Moving her dad into a nursing home is probably the hardest fear Nina’s ever had to conquer. It is far more excruciating than being thirsty and not having water to sip on. It is more sharply awakening than falling hard on her knees when learning to ride a bicycle. During those early days when dad was teaching her to keep her balance on four wheels, Nina remembers getting a red-ocher tinge slowly flowing down her thin calves. During the days after the cycling debacles, she’d want to pull the peeling skin off, shamelessly influenced by the slight masochistic streak she had no doubt inherited from her father.
Bum cleaners abound in geriatric hospitals and nursing care homes for the elderly. Bun cleaners-on-the-go, coming out of their giggling closet, where they keep their mops and plastic gloves and never-ending stock of soft sponges, safe in the knowledge that no elderly patients will be able to decipher those otherwise quite useless locks.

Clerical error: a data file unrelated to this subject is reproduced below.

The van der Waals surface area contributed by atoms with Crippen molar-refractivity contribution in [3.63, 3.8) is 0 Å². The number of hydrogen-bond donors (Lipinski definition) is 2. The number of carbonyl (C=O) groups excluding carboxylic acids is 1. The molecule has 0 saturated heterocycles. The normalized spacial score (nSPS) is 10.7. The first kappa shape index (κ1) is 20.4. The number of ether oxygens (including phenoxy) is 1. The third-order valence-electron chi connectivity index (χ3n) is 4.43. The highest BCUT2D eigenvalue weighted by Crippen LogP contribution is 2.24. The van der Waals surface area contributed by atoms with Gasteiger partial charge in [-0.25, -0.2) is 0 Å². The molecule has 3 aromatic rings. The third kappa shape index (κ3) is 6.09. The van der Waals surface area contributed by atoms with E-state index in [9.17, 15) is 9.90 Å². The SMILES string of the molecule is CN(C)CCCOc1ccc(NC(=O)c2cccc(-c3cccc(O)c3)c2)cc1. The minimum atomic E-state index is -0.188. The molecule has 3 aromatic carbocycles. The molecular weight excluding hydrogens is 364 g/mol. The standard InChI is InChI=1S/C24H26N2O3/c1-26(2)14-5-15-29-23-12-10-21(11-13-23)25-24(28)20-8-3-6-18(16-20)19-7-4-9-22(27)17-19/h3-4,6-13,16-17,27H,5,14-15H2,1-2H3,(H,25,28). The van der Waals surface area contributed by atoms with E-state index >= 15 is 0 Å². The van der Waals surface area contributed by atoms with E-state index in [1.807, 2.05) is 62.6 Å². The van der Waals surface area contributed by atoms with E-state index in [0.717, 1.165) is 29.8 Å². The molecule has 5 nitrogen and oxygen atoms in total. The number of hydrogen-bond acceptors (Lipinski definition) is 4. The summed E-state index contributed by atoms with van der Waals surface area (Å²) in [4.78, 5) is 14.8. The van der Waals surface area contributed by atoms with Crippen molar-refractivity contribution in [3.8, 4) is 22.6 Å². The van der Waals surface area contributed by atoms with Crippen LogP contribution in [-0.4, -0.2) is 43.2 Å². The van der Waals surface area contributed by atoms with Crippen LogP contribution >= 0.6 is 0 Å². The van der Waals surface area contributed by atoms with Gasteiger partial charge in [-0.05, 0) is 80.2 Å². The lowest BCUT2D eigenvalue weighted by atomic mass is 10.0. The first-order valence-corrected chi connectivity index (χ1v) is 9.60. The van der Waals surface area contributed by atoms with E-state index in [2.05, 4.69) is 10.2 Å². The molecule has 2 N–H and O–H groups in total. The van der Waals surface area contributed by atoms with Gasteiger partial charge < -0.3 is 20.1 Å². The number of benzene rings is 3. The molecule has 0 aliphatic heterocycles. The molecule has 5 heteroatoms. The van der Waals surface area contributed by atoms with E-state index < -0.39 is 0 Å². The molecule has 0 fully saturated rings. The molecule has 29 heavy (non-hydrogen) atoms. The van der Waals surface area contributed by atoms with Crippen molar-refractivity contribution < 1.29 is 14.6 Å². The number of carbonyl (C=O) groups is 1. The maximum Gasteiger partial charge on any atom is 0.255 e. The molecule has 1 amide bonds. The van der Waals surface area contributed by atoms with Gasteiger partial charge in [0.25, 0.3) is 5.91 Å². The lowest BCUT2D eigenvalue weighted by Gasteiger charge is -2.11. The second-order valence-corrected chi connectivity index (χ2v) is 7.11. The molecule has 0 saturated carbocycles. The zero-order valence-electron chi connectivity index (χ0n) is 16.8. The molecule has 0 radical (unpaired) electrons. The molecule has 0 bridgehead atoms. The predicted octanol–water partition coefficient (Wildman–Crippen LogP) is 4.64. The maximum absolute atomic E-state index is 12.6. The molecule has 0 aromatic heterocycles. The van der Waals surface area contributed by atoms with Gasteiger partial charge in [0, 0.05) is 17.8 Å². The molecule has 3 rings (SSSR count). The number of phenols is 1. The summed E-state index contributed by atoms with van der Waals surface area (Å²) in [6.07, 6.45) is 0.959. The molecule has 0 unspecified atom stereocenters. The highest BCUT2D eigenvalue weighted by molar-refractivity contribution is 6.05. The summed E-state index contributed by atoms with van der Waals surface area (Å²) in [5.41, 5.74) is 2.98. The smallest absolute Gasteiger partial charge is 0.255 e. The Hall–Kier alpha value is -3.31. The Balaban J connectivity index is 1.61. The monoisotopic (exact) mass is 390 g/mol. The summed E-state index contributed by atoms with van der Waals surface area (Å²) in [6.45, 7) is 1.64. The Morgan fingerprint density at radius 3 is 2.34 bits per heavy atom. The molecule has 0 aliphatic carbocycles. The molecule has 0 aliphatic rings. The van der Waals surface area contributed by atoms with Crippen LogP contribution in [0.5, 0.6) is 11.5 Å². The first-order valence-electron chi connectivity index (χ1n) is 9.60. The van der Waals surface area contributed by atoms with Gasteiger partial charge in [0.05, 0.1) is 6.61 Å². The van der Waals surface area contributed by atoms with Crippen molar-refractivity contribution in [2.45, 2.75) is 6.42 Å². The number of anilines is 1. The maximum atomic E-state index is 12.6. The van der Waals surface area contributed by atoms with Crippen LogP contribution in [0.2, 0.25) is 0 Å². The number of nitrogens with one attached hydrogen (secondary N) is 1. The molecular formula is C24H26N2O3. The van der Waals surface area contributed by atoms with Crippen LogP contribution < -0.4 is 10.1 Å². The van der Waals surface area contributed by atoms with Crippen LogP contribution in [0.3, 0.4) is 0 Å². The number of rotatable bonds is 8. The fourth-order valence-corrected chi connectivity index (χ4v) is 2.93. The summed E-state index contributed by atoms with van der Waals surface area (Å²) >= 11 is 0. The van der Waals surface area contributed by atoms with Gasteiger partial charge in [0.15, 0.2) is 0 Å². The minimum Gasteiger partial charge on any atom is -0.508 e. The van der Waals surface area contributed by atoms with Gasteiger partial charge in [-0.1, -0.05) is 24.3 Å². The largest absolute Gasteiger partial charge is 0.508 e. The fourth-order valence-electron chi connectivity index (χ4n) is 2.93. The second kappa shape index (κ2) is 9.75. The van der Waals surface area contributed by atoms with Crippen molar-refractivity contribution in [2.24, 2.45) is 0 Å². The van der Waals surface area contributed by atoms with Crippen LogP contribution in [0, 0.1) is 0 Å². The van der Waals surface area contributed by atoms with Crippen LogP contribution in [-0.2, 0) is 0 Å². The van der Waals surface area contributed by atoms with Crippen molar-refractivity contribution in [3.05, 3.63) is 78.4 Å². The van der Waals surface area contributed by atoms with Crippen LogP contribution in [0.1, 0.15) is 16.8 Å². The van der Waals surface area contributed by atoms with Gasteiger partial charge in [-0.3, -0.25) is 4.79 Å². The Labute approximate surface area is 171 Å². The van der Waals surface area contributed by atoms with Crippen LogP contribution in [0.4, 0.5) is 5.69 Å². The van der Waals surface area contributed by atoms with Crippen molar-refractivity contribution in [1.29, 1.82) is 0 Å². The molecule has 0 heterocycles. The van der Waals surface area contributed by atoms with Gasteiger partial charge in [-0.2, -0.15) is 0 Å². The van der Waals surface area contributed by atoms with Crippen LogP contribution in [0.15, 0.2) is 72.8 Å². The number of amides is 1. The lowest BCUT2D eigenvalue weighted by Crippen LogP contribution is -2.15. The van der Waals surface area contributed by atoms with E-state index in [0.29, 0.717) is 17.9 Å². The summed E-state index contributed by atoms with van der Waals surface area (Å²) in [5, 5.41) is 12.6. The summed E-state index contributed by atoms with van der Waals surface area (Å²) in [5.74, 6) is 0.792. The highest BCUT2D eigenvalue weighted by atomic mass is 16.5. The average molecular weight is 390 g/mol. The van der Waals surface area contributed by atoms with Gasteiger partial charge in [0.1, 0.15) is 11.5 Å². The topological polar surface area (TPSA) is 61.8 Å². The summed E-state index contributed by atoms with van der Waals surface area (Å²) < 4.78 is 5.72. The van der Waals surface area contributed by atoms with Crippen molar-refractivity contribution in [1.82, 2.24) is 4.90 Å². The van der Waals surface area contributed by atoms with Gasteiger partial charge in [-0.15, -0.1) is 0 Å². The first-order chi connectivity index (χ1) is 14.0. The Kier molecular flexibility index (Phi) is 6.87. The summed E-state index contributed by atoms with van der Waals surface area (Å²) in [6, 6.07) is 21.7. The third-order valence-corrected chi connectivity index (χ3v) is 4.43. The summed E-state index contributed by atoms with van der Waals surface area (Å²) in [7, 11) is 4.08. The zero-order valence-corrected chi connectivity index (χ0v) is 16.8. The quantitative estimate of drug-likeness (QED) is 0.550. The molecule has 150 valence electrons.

Sponges are no good when what one really, really, really wants is to author the next geriatric bestseller, though.
My dad remembers things that did not exist and lives his dreams and dreams his life. And while wiggling his hands, he ponders what to do next. He wants a watch and a magnifying glass. A watch to keep track of the passing time – they lie to him in hospital, he keeps complaining to no avail. A magnifying glass to observe the dirt and dust accumulating under the dining tables.
He takes notes of the things he wants to quietly observe and write about when he’s recovered. Latino male nurses recycling dirty mugs to alleviate the thirst of those poor souls. Those that accompany my dad in this ghastly journey through passing days and wrinkled afternoons and untidy evenings and sleepless nights.
Dad looks through the magnifying glass once more, his green iris glaring with infinite nous.
He caresses the glass, and smiles. Closes his eyes. Dad falls asleep.
I will see you again tomorrow, dad. Sleep tight.